Many of you have asked my opinion on FLOW the Movie. (In a prior post, I said that the trailer indicated the movie appeared to have an anti-market, anti-privatization perspective. Ironically, the quotation that I liked best in the trailer was from T. Boone Pickens, a man who's business savvy is surpassed only by his political savvy.)
I just saw it, and here are my impressions:
Plot Summary: Water is essential for life, but corporate and multi-lateral banking institutions are taking control of water from people. The ones who suffer the most are the poor, but valiant leaders are fighting back.
Major Truth: There have been many disastrous privatizations and World Bank projects. Local solutions to water problems can work much better than expensive, centralized, over-engineered, foreign-sourced projects. The environment suffers as well as the poor when stupid projects are implemented. Companies have taken advantage of laws and institutions designed for one purpose to act differently, e.g., Nestle exporting bottled water under guidelines designed for local river diversions. (Nestle does come out looking the villain.)
Major Falsehood: Businesses and/or banks are trying to kill people to make profits. (There is a clip from The Third Man in which Orson Wells says "Look down there. Tell me. Would you really feel any pity if one of those dots stopped moving forever? If I offered you twenty thousand pounds for every dot that stopped, would you really, old man, tell me to keep my money, or would you calculate how many dots you could afford to spare?" Poor taste.) Someone claims that Bolivia was "forced" to privatize its water system (Cochabamba, La Paz and El Alto) by the World Bank. No, that's not true. Bolivia agreed to privatize in exchange for money, which leads us to...
The Missed Point: Governments that privatize water systems, approve dams, etc. often claim to act in the name of their citizens, but they pocket the money while selling the property of those citizens. (Some contracts prohibit citizens from running their own water projects.) Yes, corporations are greedy, but they cannot make deals without corrupt governments. Since governments have the monopoly power, I blame them.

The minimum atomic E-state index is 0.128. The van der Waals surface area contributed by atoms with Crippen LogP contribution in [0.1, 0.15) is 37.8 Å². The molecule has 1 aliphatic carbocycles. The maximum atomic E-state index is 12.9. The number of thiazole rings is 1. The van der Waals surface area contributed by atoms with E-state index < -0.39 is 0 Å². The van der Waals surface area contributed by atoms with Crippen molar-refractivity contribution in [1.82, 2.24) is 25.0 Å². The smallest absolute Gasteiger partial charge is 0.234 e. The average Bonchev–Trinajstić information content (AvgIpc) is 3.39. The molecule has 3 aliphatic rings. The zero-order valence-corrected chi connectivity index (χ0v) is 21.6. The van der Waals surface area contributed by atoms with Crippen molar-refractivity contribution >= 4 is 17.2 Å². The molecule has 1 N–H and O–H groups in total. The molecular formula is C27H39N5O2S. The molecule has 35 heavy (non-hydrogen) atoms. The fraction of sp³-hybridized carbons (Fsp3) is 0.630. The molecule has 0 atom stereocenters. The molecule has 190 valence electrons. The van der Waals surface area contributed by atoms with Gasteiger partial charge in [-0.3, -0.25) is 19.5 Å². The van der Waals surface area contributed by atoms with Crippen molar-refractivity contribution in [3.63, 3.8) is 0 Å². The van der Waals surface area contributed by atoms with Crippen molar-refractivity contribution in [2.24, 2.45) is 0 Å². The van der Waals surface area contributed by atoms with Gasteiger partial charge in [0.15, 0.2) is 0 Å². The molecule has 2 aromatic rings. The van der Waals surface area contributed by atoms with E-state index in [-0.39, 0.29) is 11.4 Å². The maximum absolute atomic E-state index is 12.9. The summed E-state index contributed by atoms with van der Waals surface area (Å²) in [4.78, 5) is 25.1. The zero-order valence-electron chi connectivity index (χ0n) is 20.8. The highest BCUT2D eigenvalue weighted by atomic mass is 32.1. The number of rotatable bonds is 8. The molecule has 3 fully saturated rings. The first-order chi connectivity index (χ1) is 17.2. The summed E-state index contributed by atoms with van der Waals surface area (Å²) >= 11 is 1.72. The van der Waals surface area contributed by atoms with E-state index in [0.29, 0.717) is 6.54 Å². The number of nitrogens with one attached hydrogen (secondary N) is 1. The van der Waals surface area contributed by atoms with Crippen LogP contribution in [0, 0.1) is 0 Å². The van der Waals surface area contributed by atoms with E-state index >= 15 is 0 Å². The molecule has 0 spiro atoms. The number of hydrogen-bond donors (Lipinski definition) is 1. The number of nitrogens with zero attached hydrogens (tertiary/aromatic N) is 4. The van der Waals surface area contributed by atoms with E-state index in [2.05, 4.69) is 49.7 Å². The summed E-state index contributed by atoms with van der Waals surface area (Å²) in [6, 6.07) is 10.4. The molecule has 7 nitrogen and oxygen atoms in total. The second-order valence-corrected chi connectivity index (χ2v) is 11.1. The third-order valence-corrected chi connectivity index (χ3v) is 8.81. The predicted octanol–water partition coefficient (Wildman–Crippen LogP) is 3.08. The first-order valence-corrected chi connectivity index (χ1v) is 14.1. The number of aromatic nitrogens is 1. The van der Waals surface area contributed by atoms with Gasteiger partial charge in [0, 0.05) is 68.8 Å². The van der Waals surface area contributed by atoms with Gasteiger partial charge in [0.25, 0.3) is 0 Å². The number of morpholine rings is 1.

Best Hero: Ashok Gadgil, a UC Berkeley professor who designed a UV water purification system that yields 10 liters/capita/day for an annual cost of $2. 300,000 people in India use it.
Runners Up: Rajendra Singh, who worked to restore local rainwater harvesting traditions in Rajasthan, and Hayes (below).
Worst "Hero": Maude Barlow,* author of Blue Gold, who says numerous incorrect and hysterical things, e.g., "California will run out of water in 20 years;" or "private companies cannot beat public companies in water service because they have to make a profit." Ms. Barlow doesn't understand either business or natural resources.
Runner Up: Vandana Shiva, who says "all chemicals were designed for war, and now they are in our water;" and "if we price water like oil, we will have wars over water like we have wars over oil." Ms. Shiva needs to take a course in political economy. She will learn that wars over oil take place because the winners get to control the governments that control the oil.** Want wars over water? Give governments control over water. Shiva also says (or is edited to say) that Suez wants to dam the Ganges ("Source of Life"!) to bring water to Delhi at 10x the price. Hmmmm...
Scary Fact: Atrazine, a herbicide manufactured by a Swiss company, is banned in the EU but very common in the US (76 million pounds applied/year). It's an endocrine disruptor (you have fewer male children), and it's everywhere. Tyrone Hayes (another UC Berkeley scientist) explains why we should be afraid.
More Scary Facts: The FDA has only one person assigned to bottled water quality. NRDC tested 1,000 bottles of water from 100 brands. Many were not better than tap water, and one-third of the brands had "problems". World expenditures on bottled water? $100 billion. Total needed to bring "safe tap water to all"? $30 billion.***
Memorable Quote(s): Peter Gleick hits the mark twice: "The solutions to water problems will be local;" and "we don't need one $1 billion answer in one place; we need one million $1,000 answers in a million places." Spot on.
Bottom Line: This movie is unbalanced propaganda. Light on on analytics and heavy on emotion, it misses major causes of our current problems with water and omits viable, equitable solutions -- like mine :) Some people say we need "An Inconvenient Truth for Water," but this film may not suit. It's inspiring, but distorted, and I worry that inspired people will attack the wrong targets.
* and Canadian. Someone pointed out that Canadians against water privatization should shut their mouths. They have so much water that waste by their public companies is hard to notice.
** Yes, the US is guilty of this. Big Time.
*** Assuming they get institutions right (BIG assumption).
Addendum: A good interview with the filmmaker. If you read the interview, you can probably skip the film.